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Middle Eastern cuisine fuses seamlessly with Mediterranean fare in one of the world’s only intercontinental countries. Straddling Europe and Asia and bordered by four different bodies of water, it’s likely Turkey’s location that lends the country it’s culinary flair. Meze, small, appetizer-esque side dishes made to share, cost about $2-$3 each and range from pureed broad beans, eggplant infused yogurt, and rice-stuffed grape leaves.

Insider Tip: Non-meat eaters can order 3- 4 meze for a well-rounded vegetarian-friendly meal.  

On the contrary, if you do include meat in your diet, you must try doner kebap. This traditional Turkish food is known for its vertical rotisserie style of cooking and is served in a variety of ways. The meat (either chicken or beef) can be stuffed into a pita, rolled up in a thin lavash wrap, or served as a plated portion topped with sour yogurt and light tomato sauce. Doner varies in price (chicken is less expensive), but a decent and ultra-filling plate of beef doner runs anywhere between $5-7 USD.  

Fish and seafood are the most expensive meals in Turkey, but it depends where and how you eat it. In a high-end fish restaurant expect to pay $18-$20 USD for a whole Sea Bream or Bass. However, opt for the classic balik ekmek (a soft, crusty chunk of bread stuffed with fried sardines) and you’re full for between $2 - $4 USD.


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In a country as culturally diverse as India, it’s only natural its cuisine would follow suit. Options vary throughout the different regions, but the country’s food culture in general focuses around carbs (like rice or fried dough), lentils, vegetables and curries. Luckily, you’ll pay bottom dollar for practically everything which makes it easy to try as many dishes as you want.  

Chaat is just one of India’s street side snacks consisting of a fried doughy base served with your choice of crispy potatoes, chickpeas, tamarind and mint chutneys, yogurt and a few dozen other combinations. One serving is well under $1 USD. Digging in with your fingers is fully acceptable.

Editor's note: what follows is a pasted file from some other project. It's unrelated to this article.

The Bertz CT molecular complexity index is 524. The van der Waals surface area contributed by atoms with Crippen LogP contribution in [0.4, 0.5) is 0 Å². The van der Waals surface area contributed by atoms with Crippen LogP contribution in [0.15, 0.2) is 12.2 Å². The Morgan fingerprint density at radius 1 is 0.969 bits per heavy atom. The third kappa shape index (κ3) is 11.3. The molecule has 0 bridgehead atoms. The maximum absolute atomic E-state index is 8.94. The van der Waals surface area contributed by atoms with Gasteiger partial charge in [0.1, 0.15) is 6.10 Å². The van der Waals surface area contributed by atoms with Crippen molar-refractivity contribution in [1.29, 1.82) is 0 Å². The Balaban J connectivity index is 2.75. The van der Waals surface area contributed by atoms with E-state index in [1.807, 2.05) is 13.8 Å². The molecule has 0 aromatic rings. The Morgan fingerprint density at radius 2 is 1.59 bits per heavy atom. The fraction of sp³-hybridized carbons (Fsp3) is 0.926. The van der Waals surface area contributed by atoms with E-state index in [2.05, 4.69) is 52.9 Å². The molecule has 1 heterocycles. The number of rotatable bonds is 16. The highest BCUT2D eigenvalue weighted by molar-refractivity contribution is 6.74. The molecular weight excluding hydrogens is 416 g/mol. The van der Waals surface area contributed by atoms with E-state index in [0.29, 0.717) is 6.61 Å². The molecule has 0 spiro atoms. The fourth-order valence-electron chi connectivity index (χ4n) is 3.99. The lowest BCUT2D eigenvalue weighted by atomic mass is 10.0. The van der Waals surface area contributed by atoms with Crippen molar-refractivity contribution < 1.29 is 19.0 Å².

Vegetable and meat curries served with roti are savory, filling, and bursting with flavor and spices. Ordering a Thali, otherwise known as a huge platter with a bit of everything, is the best way to try a generous sampling of curry, lentils and yogurt dishes. You’ll be stuffed for a buck.


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Slip south of the border and set your sights on mouth-watering meals for a fraction of the cost you’d pay for the U.S. copy. The vibrant Mexican culture translates directly into its food with many dishes revolving around corn, beans, fresh herbs, vegetables and citrus.

Tamales, a corn-based dough stuffed with meat, cheese, or vegetables and wrapped and steamed in a cornhusk provide a perfectly balanced meal. Two tamales with beans and salsa from a roadside stand cost around $2-$3.

Meat lovers shouldn’t miss carnitas, shredded pieces of crispy roasted pork used to fill burritos and tacos.

Speaking of tacos, carne asada (beef), al pastor (pork), pollo (chicken), and Baja-style fish tacos can start for as cheap as $0.50 at local stalls. Last but certainly not least is pozole, a hominy and pork soup garnished with shredded cabbage, radish, onion, garlic, and avocado.

Bonus: It’s a locally sworn hangover cure for just $3 USD.